Microsoft to Release Security Patch Addressing Windows Flaw Exploited by Russian Hackers


Microsoft says it will release a patch next week to address vulnerabilities in its Windows operating system exploited by a group reportedly tied to the Russian government and linked to the theft of emails from the Democratic National Committee.

The group, called Strontium by Microsoft but Fancy Bear or APT 28 by other security researchers, has been tied to Russian state-sponsored hacking.

U.S. government intelligence agencies have said Russian groups were behind attempts to interfere with this year’s U.S. presidential election.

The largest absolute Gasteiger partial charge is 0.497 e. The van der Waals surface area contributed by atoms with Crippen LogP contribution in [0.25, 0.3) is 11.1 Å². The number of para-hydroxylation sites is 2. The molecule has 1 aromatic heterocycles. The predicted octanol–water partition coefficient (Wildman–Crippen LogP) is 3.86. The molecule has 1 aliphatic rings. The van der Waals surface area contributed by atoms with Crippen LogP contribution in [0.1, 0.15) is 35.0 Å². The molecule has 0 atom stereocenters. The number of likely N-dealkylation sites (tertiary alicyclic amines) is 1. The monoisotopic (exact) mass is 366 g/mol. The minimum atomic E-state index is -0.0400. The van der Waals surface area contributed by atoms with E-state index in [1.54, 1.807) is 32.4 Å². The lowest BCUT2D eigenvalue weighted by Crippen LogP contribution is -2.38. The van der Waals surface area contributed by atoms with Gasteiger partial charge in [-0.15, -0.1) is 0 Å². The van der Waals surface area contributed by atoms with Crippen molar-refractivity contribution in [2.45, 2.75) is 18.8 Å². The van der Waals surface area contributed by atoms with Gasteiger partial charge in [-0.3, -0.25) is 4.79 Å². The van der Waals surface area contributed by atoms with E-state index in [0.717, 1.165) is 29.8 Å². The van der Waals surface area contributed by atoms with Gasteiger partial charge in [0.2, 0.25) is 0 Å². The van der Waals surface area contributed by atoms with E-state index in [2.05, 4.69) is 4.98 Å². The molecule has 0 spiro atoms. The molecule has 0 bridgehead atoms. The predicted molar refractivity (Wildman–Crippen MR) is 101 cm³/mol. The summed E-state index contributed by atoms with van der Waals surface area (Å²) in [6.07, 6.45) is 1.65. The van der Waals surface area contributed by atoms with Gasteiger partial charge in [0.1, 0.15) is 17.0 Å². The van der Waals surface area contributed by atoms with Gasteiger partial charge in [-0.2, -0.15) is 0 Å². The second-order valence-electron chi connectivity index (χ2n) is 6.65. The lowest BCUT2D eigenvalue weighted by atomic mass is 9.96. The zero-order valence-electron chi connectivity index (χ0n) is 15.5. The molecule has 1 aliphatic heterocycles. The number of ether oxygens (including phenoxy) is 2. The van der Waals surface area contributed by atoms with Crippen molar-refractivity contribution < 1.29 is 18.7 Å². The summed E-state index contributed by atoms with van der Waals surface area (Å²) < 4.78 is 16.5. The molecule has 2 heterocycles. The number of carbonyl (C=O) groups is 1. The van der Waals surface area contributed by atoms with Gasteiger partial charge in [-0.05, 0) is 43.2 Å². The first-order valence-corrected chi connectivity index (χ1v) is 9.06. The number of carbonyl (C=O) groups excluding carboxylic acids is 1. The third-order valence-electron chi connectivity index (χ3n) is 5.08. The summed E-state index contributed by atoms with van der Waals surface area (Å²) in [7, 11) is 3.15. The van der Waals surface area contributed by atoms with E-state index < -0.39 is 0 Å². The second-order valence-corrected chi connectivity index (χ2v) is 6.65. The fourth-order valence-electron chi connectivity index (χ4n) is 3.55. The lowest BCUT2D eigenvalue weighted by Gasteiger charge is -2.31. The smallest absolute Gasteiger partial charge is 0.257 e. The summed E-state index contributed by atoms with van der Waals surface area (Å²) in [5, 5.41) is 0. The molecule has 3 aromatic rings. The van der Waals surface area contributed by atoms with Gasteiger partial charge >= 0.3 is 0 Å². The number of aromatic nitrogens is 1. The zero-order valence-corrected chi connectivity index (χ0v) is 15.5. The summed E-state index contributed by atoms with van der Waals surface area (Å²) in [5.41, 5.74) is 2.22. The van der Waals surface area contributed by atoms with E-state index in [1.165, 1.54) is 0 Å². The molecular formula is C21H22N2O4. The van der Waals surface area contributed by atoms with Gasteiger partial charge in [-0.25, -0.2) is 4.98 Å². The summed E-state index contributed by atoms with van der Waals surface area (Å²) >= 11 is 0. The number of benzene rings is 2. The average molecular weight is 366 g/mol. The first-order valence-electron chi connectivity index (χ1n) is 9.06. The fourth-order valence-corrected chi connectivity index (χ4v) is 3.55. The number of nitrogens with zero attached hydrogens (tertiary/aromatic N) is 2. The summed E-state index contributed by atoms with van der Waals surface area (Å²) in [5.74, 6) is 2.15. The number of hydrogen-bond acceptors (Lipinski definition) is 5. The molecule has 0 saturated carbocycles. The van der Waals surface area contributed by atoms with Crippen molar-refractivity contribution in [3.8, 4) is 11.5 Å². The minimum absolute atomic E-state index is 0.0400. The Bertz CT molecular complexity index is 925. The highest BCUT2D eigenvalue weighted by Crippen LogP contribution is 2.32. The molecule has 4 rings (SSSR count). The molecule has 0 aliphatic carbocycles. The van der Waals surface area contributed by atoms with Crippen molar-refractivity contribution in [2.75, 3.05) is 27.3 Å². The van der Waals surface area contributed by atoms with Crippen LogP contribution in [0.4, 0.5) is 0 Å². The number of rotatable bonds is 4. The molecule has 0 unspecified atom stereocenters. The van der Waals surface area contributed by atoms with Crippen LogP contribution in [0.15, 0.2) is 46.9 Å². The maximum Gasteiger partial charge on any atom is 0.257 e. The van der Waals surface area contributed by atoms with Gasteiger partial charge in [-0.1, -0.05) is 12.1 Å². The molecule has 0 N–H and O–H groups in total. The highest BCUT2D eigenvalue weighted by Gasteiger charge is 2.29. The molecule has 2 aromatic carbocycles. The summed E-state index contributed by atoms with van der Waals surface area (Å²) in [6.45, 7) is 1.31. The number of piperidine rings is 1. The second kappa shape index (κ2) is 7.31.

Strontium has targeted government agencies, diplomatic institutions, military organizations, plus defense contractors and public policy research institutes, Microsoft’s executive vice president of Windows and devices group Terry Myerson said in a blog post on Wednesday.

“Strontium frequently uses compromised e-mail accounts from one victim to send malicious e-mails to a second victim and will persistently pursue specific targets for months until they are successful in compromising the victims’ computer,” said Myerson.

Myerson did not directly link Strontium to Russia, only that it has been used “to target a specific set of customers.”

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SOURCE: Brett Molina and Elizabeth Weise